Many of the Rules of Professional Conduct require the lawyer to obtain the informed consent of a client or other person (e.g., a former client or, under certain circumstances, a prospective client) before accepting or continuing representation or pursuing a course of conduct. See, e.g., Rules 1.2(c), 1.6(e) and 1.7(c)(1). The communication necessary to obtain such consent will vary according to the Rule involved and the circumstances giving rise to the need to obtain informed consent. The lawyer must make reasonable efforts to ensure that the client or other person possesses information reasonably adequate to make an informed decision. Ordinarily, this will require communication that includes a disclosure of the facts and circumstances giving rise to the situation, any explanation reasonably necessary to inform the client or other person of the material advantages and disadvantages of the proposed course of conduct and a discussion of the client’s or other person’s options and alternatives. In some circumstances it may be appropriate for a lawyer to advise a client or other person to seek the advice of other counsel. A lawyer need not inform a client or other person of facts or implications already known to the client or other person; nevertheless, a lawyer who does not personally inform the client or other person assumes the risk that the client or other person is inadequately informed and the consent is invalid. In determining whether the information and explanation provided are reasonably adequate, relevant factors include whether the client or other person is experienced in legal matters generally and in making decisions of the type involved, and whether the client or other person is independently represented by other counsel in giving the consent. Normally, such persons need less information and explanation than others, and generally a client or other person who is independently represented by other counsel in giving the consent should be assumed to have given informed consent. In all circumstances, the client’s consent must be not only informed but also uncoerced by the lawyer or by any other person acting on the lawyer’s behalf.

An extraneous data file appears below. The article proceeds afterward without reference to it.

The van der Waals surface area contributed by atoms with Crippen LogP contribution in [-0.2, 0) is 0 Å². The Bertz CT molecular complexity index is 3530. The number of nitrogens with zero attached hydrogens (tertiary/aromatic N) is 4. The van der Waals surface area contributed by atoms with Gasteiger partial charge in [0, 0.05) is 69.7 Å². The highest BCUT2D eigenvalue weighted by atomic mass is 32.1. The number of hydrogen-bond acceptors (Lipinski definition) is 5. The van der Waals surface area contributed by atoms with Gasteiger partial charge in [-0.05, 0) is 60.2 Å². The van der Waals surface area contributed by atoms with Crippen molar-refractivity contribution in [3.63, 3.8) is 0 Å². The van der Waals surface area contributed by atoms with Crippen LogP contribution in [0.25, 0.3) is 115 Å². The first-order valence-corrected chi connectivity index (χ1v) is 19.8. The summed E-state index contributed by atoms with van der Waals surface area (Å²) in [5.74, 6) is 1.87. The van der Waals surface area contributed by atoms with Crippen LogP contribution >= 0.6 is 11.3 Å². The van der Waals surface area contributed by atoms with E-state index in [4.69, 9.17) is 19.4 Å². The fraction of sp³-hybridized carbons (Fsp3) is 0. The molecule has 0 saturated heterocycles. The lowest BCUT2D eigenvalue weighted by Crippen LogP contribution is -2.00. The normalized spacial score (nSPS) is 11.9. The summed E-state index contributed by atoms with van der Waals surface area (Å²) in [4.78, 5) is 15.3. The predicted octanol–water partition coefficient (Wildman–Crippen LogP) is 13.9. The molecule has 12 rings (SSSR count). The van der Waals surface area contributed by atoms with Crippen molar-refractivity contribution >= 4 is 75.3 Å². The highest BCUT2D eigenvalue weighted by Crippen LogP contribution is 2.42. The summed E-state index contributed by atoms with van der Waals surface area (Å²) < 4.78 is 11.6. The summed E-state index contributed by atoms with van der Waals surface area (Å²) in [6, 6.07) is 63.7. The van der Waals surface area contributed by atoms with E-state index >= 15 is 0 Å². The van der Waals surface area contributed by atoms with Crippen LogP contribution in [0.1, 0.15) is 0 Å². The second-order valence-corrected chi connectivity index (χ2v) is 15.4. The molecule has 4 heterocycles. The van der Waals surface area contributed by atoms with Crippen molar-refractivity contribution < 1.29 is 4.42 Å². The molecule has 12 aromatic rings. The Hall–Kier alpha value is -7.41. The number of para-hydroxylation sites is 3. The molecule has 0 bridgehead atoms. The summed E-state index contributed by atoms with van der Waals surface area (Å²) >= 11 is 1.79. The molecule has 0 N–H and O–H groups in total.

Obtaining informed consent will usually require an affirmative response by the client or other person. In general, a lawyer may not assume consent from a client’s or other person’s silence. Consent may be inferred, however, from the conduct of a client or other person who has reasonably adequate information about the matter. A number of Rules require that a person’s consent be in writing. See Rules 1.8(a)(3) and 1.8(g). For a definition of “writing,” see Rule 1.0(o).